The most rewarding interactions in my social relationships have always been the resolutions of doubt or longstanding apprehension. The moment when an ambiguous feeling is finally vocalized feels like a distinct step forward. As my readings about privacy & surveillance this semester have shown me, secrets are the currency of intimacy. Since they’re little-known, secrets have value. They must be earned through gossip, profile ‘creeping,’ or good old two-conversation. But some secrets are somehow inherently deficient when compared with their scarcity and difficulty of obtainment. I see parallels between ‘secret deficiency’ and our class’ experience with electronic literature.
The secrets, the hidden messages, contained in Volume 1 of the ELC set demanding prerequisites to their elucidation. A lot of the time there is not even a prescribed order to the pieces. ‘10:01’ and ‘Like Stars in a Clear Night Sky’ can be navigated in many different configurations. ‘Deviant’ can be played and replayed without a completion condition ever being reached. This slipperiness was reacted to in our class by interpretive resistance. The interpretable content was often overshadowed by the configurative context; the secrets weren’t worth learning because the jarring novelty of the medium was overestimated. I can say for myself that reservations and preconceptions held me back from full engagement in and submission to electronic literature. I read a letter from Jack Kerouac to one of his publishers that defined some qualities that he considered useful in the enjoyment of poetry. He emphasized the importance of readerly submissiveness to the piece at hand, a quality I find helpful in the appreciation of any challenging literature, and of secrets. Frequently voiced doubts in our class of whether eLit is even ‘worth’ reading seem distant from a submissive attitude, and I think this was a barrier to involved interpretation.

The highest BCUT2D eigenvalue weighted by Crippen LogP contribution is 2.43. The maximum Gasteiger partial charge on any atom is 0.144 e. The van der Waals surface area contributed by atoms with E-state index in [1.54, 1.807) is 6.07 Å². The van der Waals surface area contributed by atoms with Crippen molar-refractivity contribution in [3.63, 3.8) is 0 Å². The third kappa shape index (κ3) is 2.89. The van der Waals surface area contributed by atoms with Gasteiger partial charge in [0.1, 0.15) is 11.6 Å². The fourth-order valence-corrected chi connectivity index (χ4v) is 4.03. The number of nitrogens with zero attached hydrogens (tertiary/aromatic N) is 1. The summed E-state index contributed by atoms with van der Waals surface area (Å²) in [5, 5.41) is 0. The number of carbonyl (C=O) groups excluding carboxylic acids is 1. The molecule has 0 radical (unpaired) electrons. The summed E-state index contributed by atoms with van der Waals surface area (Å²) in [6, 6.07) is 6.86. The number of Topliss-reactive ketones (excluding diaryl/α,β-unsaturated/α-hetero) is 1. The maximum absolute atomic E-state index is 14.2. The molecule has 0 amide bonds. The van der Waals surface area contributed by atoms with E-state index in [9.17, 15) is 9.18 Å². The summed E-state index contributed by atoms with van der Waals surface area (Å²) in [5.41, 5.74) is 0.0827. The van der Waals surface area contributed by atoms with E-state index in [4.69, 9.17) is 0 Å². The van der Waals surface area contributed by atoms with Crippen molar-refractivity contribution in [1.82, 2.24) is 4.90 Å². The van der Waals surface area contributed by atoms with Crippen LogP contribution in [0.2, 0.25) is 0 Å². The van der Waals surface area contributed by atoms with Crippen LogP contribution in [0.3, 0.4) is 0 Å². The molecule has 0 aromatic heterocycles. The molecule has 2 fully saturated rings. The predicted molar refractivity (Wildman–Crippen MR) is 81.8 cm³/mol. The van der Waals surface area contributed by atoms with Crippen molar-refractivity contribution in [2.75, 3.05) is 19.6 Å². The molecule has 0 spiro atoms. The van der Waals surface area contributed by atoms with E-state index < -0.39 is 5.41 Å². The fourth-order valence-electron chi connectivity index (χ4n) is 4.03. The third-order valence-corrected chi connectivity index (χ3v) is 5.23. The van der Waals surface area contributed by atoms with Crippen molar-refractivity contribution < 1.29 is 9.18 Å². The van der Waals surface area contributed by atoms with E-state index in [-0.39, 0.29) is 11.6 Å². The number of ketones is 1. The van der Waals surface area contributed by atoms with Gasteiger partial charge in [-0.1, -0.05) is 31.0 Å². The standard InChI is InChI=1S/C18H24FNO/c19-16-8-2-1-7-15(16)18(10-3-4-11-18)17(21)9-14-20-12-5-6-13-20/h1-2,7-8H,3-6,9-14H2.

That said, I think this class served to well to unclench the initial apprehension to what is new and weird. Students leave this class with wider eyes and changed attitudes. Learning to work through uncertainty is a useful skill not only in academia but in life. Even when the resolution of doubt proves disappointing, working towards that resolution bears its own intrinsic rewards. Maybe relationships are not founded on secrecy after all, but on the co-operative navigation through it.